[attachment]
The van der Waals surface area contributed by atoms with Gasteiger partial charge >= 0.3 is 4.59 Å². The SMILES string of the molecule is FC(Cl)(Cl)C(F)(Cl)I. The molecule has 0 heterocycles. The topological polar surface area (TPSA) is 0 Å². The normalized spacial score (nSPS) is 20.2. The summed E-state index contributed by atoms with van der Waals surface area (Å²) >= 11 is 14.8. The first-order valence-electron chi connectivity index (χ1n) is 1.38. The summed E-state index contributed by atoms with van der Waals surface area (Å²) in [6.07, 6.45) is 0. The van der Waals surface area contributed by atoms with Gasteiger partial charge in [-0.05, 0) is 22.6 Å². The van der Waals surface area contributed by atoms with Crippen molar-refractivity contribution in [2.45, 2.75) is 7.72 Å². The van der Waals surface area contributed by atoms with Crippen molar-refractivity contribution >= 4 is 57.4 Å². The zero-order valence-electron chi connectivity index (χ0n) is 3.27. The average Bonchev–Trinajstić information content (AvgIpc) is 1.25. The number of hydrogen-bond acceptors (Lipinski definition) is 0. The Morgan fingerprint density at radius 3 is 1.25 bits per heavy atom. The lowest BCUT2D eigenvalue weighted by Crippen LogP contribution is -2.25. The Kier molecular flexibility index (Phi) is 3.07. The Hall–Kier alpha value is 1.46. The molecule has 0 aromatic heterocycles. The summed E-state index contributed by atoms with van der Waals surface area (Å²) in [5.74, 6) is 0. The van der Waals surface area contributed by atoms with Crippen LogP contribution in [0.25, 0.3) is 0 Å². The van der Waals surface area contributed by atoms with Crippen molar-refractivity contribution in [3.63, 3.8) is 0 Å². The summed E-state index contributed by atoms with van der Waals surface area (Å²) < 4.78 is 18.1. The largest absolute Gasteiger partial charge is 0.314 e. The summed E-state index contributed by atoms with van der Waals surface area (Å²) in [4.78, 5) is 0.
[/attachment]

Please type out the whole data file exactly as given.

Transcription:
The van der Waals surface area contributed by atoms with Gasteiger partial charge >= 0.3 is 4.59 Å². The SMILES string of the molecule is FC(Cl)(Cl)C(F)(Cl)I. The molecule has 0 heterocycles. The topological polar surface area (TPSA) is 0 Å². The normalized spacial score (nSPS) is 20.2. The summed E-state index contributed by atoms with van der Waals surface area (Å²) >= 11 is 14.8. The first-order valence-electron chi connectivity index (χ1n) is 1.38. The summed E-state index contributed by atoms with van der Waals surface area (Å²) in [6.07, 6.45) is 0. The van der Waals surface area contributed by atoms with Gasteiger partial charge in [-0.05, 0) is 22.6 Å². The van der Waals surface area contributed by atoms with Crippen molar-refractivity contribution in [2.45, 2.75) is 7.72 Å². The van der Waals surface area contributed by atoms with Crippen molar-refractivity contribution >= 4 is 57.4 Å². The zero-order valence-electron chi connectivity index (χ0n) is 3.27. The average Bonchev–Trinajstić information content (AvgIpc) is 1.25. The number of hydrogen-bond acceptors (Lipinski definition) is 0. The Morgan fingerprint density at radius 3 is 1.25 bits per heavy atom. The lowest BCUT2D eigenvalue weighted by Crippen LogP contribution is -2.25. The Kier molecular flexibility index (Phi) is 3.07. The Hall–Kier alpha value is 1.46. The molecule has 0 aromatic heterocycles. The summed E-state index contributed by atoms with van der Waals surface area (Å²) in [5.74, 6) is 0. The van der Waals surface area contributed by atoms with Crippen LogP contribution in [0.25, 0.3) is 0 Å². The van der Waals surface area contributed by atoms with Crippen molar-refractivity contribution in [3.63, 3.8) is 0 Å². The summed E-state index contributed by atoms with van der Waals surface area (Å²) < 4.78 is 18.1. The largest absolute Gasteiger partial charge is 0.314 e. The summed E-state index contributed by atoms with van der Waals surface area (Å²) in [4.78, 5) is 0.